ECMA nomination withdrawal highlights debate of who is Métis
Maxim Cormier's nod in the Indigenous Artist of the Year category was withdrawn last week
The East Coast Music Awards decision to withdraw the nomination of a Cape Breton guitarist in the Indigenous Artist of the Year category is drawing criticism from a group that says the association has no business deciding who is Indigenous.
The ECMA's board of directors withdrew Maxim Cormier's nomination last week and issued a statement saying the organization determined Cormier is not recognized as Aboriginal under the Canadian constitution.
Cormier, a classical guitarist from Cheticamp, N.S., identifies as Acadian and Métis. He's a member of the Highlands Métis Nation, which describes itself as an association created to "foster, promote and preserve our Métis identity and heritage."
"Based on research conducted, input from government and input from many community stakeholders, that in its current state, the law has not recognized Maxim Cormier or the community he is a member of, the Highland Métis," said Dean Stairs, chair of the ECMA board, in a statement Thursday.
'Regrettable for all involved'
Stairs called the situation "regrettable for all involved" and pledged to look at its nomination criteria and to make sure it's "more clearly defined, specifically as it relates to self-identification."
The board declined to comment further.
Cormier also declined to do an interview but referred questions to the Council of the First Métis People of Canada.
Karole Dumont, the organization's chief who is based in Ottawa, said the ECMAs should not be dictating who is and who is not Indigenous.
"We're appalled. To us it's not even an issue whether he's Indigenous or not. We've proven it, beyond doubt. He's part of a very, very important Métis family," said Dumont.
She said her group is now considering taking legal action and wants to see the nomination reinstated.
Who qualifies as Métis has long been a contentious issue in Canada.
For instance, the Council of the First Métis People of Canada is not part of the Métis Nation, which doesn't have any governance structures east of Ontario.
The website of Indigenous and Northern Affairs says there is "no legal or legislative definition of Métis." A spokesperson for the department said the government does not maintain a list of Métis individuals or groups.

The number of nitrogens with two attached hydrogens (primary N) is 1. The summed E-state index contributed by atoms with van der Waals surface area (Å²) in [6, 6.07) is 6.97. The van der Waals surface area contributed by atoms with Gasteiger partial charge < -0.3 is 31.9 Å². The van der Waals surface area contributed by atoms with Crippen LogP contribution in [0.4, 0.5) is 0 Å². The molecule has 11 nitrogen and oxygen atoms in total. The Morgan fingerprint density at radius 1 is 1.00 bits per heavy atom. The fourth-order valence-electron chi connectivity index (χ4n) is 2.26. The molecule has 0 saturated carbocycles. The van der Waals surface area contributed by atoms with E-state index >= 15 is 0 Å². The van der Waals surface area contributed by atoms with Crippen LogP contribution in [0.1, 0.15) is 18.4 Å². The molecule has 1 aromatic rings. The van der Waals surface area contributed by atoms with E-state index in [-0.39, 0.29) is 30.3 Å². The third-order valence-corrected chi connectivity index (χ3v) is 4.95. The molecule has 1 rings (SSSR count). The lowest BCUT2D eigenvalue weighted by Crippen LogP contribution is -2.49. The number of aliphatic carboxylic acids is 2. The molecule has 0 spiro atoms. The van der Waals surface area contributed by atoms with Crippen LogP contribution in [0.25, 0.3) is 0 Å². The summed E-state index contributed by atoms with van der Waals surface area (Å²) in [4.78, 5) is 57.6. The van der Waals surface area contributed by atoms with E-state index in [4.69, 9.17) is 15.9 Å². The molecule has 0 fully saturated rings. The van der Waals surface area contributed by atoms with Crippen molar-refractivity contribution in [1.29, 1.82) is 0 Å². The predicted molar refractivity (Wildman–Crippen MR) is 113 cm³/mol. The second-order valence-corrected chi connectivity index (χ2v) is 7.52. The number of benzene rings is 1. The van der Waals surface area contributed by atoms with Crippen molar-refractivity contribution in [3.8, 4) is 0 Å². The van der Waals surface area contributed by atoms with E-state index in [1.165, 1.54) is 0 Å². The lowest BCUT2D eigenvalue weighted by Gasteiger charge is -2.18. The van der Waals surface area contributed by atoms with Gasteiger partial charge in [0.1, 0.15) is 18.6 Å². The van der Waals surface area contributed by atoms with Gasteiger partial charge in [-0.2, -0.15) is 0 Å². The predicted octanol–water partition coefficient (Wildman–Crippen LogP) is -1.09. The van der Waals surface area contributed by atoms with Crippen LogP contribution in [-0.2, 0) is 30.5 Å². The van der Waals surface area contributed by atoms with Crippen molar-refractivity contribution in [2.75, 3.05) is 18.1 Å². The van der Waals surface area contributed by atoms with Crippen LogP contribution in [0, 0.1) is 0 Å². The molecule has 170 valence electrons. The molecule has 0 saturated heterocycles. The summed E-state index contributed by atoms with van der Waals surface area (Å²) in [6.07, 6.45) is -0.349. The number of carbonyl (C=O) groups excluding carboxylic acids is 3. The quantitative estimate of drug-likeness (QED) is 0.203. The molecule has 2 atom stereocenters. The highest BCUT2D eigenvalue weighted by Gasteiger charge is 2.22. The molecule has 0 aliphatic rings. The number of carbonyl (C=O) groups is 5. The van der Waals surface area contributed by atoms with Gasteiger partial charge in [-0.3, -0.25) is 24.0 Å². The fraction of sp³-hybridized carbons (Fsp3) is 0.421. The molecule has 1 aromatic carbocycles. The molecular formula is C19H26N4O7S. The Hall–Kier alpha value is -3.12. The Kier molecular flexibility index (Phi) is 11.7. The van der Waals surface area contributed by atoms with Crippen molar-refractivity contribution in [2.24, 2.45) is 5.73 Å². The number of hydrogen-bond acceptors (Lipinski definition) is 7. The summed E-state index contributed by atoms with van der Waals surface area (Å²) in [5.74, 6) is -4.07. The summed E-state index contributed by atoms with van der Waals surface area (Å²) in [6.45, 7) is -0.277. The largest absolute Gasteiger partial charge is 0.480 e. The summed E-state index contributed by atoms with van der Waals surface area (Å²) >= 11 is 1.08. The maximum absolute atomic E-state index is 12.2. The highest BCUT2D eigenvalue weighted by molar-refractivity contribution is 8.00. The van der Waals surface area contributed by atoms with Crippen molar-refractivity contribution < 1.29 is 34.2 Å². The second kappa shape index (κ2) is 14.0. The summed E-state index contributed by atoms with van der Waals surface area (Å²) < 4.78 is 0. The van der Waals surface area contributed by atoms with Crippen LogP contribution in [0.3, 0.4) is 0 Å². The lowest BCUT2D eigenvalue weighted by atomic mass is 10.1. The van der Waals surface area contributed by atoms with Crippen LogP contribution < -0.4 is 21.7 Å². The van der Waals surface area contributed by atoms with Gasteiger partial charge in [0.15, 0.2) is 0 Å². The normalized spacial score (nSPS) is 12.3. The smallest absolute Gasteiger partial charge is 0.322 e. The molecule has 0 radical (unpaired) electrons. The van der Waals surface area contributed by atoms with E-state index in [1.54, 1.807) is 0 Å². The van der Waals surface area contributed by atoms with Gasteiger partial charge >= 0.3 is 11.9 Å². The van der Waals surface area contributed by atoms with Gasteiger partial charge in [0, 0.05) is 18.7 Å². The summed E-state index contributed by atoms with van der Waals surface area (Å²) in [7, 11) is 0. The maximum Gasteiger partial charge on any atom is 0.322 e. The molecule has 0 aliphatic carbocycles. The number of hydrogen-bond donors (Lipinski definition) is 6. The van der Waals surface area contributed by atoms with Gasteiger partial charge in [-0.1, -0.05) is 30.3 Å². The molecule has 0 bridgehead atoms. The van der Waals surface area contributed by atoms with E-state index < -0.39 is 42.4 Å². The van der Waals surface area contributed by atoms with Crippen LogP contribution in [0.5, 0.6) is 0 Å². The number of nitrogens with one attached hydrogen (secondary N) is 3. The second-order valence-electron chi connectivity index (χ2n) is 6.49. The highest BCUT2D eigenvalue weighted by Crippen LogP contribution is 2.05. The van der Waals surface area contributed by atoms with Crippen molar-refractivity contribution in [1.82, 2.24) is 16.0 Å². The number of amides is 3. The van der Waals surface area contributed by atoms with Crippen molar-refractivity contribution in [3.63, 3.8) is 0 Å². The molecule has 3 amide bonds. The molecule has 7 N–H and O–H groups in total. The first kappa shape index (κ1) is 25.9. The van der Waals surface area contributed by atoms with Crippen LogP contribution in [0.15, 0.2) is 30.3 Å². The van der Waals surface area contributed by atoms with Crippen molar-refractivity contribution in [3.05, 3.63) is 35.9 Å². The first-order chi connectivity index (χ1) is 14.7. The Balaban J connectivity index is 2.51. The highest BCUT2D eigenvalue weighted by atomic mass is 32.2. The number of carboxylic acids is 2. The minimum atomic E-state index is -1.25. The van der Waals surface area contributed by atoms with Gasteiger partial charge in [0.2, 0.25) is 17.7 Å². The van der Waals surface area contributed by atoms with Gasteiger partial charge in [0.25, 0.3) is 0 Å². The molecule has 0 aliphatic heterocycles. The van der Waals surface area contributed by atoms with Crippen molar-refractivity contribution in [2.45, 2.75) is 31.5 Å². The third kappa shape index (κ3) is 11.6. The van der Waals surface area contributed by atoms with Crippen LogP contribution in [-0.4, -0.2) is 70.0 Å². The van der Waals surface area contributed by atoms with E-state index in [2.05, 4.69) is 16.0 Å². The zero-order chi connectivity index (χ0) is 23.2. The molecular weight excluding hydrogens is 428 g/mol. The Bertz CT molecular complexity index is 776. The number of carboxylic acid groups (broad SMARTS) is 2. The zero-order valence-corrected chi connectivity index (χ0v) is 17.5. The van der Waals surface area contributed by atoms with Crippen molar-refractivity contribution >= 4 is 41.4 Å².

Award recognizes role models
Mi'kmaq activist Cheryl Maloney told the Canadian Press many groups claiming Métis ties have cropped up in Atlantic Canada in recent years, and in some cases, opposed the Mi'kmaq's efforts to preside over their ancestral territory.
Indigenous artists make up a tiny cohort of the region's relatively small music industry, Maloney said.
"We need to be proud of the achievements of our people and for somebody to come in and they're not part of the Indigenous community, that leaves us without those role models," she said.
"It's hard to watch if you're a part of a real Indigenous community, a real struggle, a real identity to the land … when someone walks in and takes what's ours."
Must be part of present, historical communities
The 2003 Supreme Court of Canada Powley decision says in order for someone to be considered Métis under the constitution, they must identify as Métis, be part of a present-day Métis community and have ties to a historical one that shared a common way of life in one geographic area and with a collective identity.
Further to that, the court said mixed heritage alone doesn't make someone Métis, but a group must also have "developed their own customs, and recognizable group identity separate from their Indian or Inuit and European forebears."
In 2016, 23,315 Nova Scotians identified as Métis in the census. The number of people who identified as Métis in the Atlantic provinces rose 124 per cent between 2006 and 2016, Statistics Canada found.
Dumont said some people only recently started admitting they were Métis because they feared discrimination and others are trying to reconnect or discover their culture.
She said she researches the genealogy of each applicant before they become a registered member of her group.
Cormier was never asked for evidence he qualified for the Indigenous artist award, she said.
"I could've confirmed to them … church records and civic records that shows every generation," she said. "It's a fairly serious matter that goes way, way beyond Maxim Cormier."
The awards will be handed out in May in Halifax.
With files from the Canadian Press